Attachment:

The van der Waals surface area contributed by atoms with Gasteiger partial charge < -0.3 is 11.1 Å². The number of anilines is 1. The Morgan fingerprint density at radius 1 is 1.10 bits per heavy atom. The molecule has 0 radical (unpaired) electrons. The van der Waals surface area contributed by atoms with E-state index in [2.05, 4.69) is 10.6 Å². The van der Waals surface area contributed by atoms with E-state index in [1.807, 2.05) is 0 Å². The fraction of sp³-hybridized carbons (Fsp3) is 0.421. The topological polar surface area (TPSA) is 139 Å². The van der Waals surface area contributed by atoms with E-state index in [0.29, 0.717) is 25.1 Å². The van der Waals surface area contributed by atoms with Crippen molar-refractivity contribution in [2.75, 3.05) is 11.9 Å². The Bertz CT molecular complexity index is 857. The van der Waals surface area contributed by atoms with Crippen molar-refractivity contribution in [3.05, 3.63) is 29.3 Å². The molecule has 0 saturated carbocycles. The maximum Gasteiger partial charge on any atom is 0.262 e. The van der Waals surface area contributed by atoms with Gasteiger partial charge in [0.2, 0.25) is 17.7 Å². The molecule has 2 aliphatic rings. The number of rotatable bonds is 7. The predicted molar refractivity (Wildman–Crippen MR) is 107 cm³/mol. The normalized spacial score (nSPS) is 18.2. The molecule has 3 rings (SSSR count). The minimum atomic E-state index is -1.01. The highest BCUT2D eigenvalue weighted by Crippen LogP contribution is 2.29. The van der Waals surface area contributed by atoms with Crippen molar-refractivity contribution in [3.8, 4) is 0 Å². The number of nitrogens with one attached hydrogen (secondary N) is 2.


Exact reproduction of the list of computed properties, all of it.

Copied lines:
The van der Waals surface area contributed by atoms with Gasteiger partial charge < -0.3 is 11.1 Å². The number of anilines is 1. The Morgan fingerprint density at radius 1 is 1.10 bits per heavy atom. The molecule has 0 radical (unpaired) electrons. The van der Waals surface area contributed by atoms with E-state index in [2.05, 4.69) is 10.6 Å². The van der Waals surface area contributed by atoms with E-state index in [1.807, 2.05) is 0 Å². The fraction of sp³-hybridized carbons (Fsp3) is 0.421. The topological polar surface area (TPSA) is 139 Å². The van der Waals surface area contributed by atoms with E-state index in [0.29, 0.717) is 25.1 Å². The van der Waals surface area contributed by atoms with Crippen molar-refractivity contribution in [2.75, 3.05) is 11.9 Å². The Bertz CT molecular complexity index is 857. The van der Waals surface area contributed by atoms with Crippen molar-refractivity contribution in [3.05, 3.63) is 29.3 Å². The molecule has 0 saturated carbocycles. The maximum Gasteiger partial charge on any atom is 0.262 e. The van der Waals surface area contributed by atoms with Gasteiger partial charge in [0.2, 0.25) is 17.7 Å². The molecule has 2 aliphatic rings. The number of rotatable bonds is 7. The predicted molar refractivity (Wildman–Crippen MR) is 107 cm³/mol. The normalized spacial score (nSPS) is 18.2. The molecule has 3 rings (SSSR count). The minimum atomic E-state index is -1.01. The highest BCUT2D eigenvalue weighted by Crippen LogP contribution is 2.29. The van der Waals surface area contributed by atoms with Crippen molar-refractivity contribution in [3.8, 4) is 0 Å². The number of nitrogens with one attached hydrogen (secondary N) is 2.